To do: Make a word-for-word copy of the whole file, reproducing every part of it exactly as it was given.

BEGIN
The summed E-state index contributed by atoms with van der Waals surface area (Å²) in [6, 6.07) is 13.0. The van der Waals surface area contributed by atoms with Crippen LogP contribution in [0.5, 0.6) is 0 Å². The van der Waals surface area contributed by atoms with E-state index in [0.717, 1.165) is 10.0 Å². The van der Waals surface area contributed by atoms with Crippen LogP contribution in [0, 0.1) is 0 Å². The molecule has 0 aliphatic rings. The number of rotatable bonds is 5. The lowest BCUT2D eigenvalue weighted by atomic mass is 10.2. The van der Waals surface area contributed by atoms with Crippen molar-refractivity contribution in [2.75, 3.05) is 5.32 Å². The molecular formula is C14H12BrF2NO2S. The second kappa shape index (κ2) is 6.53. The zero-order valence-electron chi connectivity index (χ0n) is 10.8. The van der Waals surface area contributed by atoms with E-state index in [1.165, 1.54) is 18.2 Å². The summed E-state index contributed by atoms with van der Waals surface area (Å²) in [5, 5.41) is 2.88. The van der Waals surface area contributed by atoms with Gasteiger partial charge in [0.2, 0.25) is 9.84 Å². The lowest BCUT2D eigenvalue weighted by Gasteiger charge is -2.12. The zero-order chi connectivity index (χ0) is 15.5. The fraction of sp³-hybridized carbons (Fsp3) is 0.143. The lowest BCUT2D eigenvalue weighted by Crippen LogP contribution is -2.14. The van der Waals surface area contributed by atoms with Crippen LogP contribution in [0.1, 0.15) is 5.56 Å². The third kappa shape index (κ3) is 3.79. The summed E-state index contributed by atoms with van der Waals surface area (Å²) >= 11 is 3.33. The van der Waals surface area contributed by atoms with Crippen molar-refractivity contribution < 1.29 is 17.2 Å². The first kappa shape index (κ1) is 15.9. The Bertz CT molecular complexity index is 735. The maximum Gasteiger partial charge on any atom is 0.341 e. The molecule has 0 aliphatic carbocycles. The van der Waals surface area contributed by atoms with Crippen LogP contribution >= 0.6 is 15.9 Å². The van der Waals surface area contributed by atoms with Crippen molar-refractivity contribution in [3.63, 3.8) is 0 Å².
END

The summed E-state index contributed by atoms with van der Waals surface area (Å²) in [6, 6.07) is 13.0. The van der Waals surface area contributed by atoms with Crippen LogP contribution in [0.5, 0.6) is 0 Å². The van der Waals surface area contributed by atoms with E-state index in [0.717, 1.165) is 10.0 Å². The van der Waals surface area contributed by atoms with Crippen LogP contribution in [0, 0.1) is 0 Å². The molecule has 0 aliphatic rings. The number of rotatable bonds is 5. The lowest BCUT2D eigenvalue weighted by atomic mass is 10.2. The van der Waals surface area contributed by atoms with Crippen molar-refractivity contribution in [2.75, 3.05) is 5.32 Å². The molecular formula is C14H12BrF2NO2S. The second kappa shape index (κ2) is 6.53. The zero-order valence-electron chi connectivity index (χ0n) is 10.8. The van der Waals surface area contributed by atoms with E-state index in [1.165, 1.54) is 18.2 Å². The summed E-state index contributed by atoms with van der Waals surface area (Å²) in [5, 5.41) is 2.88. The van der Waals surface area contributed by atoms with Gasteiger partial charge in [0.2, 0.25) is 9.84 Å². The lowest BCUT2D eigenvalue weighted by Gasteiger charge is -2.12. The zero-order chi connectivity index (χ0) is 15.5. The fraction of sp³-hybridized carbons (Fsp3) is 0.143. The lowest BCUT2D eigenvalue weighted by Crippen LogP contribution is -2.14. The van der Waals surface area contributed by atoms with Crippen LogP contribution in [0.1, 0.15) is 5.56 Å². The third kappa shape index (κ3) is 3.79. The summed E-state index contributed by atoms with van der Waals surface area (Å²) >= 11 is 3.33. The van der Waals surface area contributed by atoms with Crippen molar-refractivity contribution < 1.29 is 17.2 Å². The first kappa shape index (κ1) is 15.9. The Bertz CT molecular complexity index is 735. The maximum Gasteiger partial charge on any atom is 0.341 e. The molecule has 0 aliphatic carbocycles. The van der Waals surface area contributed by atoms with Crippen LogP contribution >= 0.6 is 15.9 Å². The van der Waals surface area contributed by atoms with Crippen molar-refractivity contribution in [3.63, 3.8) is 0 Å².